Popular Piety: Icons and Images
In the Bible we can find some passages concentrating on this issue. In the Old Testament, God ordained (the ark of the covenant, the cherubim) or permitted (“You shall not make for yourself an idol, whether in the form or anything that is in heaven above, or that is on the earth beneath, or that is in the water under earth” – Dt 5:8) the making of images. In the New Testament, one fact has a great and important meaning for us when we talk about sacred painting, that is the Incarnation of Jesus Christ, when God received flesh and became a man. And St. Paul writes in his letters “He being found in human form” (Phil 2:7) and “He is the image of the invisible God” (Col 1:15).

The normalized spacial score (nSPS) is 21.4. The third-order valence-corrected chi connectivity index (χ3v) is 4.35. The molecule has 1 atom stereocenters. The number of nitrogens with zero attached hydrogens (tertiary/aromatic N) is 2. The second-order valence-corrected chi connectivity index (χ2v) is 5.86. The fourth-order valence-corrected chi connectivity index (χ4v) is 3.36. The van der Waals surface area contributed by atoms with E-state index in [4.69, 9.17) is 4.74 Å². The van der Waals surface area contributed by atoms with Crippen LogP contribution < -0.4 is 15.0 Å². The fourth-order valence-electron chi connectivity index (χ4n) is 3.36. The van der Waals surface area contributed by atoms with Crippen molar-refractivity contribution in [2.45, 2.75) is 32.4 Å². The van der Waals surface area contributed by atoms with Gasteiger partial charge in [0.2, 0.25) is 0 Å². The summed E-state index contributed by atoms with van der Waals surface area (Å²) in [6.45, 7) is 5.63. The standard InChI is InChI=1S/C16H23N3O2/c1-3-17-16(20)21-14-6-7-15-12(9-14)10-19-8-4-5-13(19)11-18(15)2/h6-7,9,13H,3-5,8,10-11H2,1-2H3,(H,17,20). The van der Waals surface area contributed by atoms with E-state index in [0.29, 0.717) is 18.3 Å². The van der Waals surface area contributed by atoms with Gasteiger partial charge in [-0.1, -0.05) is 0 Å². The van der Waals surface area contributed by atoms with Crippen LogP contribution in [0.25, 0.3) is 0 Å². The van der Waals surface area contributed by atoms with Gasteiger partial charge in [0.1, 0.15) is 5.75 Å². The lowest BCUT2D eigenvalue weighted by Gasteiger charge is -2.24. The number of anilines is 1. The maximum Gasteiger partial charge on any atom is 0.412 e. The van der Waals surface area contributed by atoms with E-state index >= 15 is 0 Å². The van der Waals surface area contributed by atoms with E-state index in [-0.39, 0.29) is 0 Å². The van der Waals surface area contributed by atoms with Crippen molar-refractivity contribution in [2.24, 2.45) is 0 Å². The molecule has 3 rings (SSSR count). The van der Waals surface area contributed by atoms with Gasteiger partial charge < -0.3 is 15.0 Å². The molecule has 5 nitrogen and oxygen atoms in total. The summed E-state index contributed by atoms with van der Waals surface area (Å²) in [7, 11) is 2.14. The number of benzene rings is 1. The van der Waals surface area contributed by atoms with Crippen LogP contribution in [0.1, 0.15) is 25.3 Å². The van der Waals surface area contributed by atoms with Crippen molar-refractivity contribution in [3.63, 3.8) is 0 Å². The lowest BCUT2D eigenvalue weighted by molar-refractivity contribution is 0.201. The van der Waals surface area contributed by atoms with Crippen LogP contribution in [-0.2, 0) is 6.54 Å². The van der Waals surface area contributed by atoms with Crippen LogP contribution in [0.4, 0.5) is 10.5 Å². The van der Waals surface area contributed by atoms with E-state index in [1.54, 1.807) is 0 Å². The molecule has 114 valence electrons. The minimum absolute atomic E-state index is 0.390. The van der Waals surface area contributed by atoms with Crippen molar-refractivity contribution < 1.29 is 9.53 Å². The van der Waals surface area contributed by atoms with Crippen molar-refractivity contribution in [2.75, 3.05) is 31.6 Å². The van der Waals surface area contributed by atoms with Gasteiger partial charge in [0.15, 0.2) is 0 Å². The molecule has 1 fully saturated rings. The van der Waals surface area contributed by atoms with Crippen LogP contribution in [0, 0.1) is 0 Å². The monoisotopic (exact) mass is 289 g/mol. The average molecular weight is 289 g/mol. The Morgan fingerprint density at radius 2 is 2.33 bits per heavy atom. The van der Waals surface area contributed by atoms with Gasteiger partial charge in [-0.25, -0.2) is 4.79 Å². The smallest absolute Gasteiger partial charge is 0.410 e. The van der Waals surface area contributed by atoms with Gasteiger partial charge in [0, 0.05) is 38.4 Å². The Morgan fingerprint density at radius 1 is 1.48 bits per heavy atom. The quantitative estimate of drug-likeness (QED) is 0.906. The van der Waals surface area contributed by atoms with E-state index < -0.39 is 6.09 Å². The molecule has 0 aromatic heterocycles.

In the history of Church there is one very well-known image of Christ and this is very unusual picture, because Jesus Christ Himself is its co-author. This is the picture of the Merciful Jesus. One time he appeared to Sister Faustina and said: “Paint an image according to the pattern you see: with the signature: Jesus, I trust in You”. Jesus desired this image and with it made special promises for anybody who prays and puts their trust in Him before this sacred icon.
We have to remeber that “the honour paid to sacred images is a ‘respectful veneration’, not the adoration due to God alone” (CCC 2132). The great Dominican, St. Thomas Aquinas writes: “The worship of religion is paid to images, not as considered in themselves, nor as things, but as images leading us to God incarnate. Now movement to an image as image does not stop at the image, but goes on to the thing it represents” (Summa Theologica II-II, 81, 3, ad 3).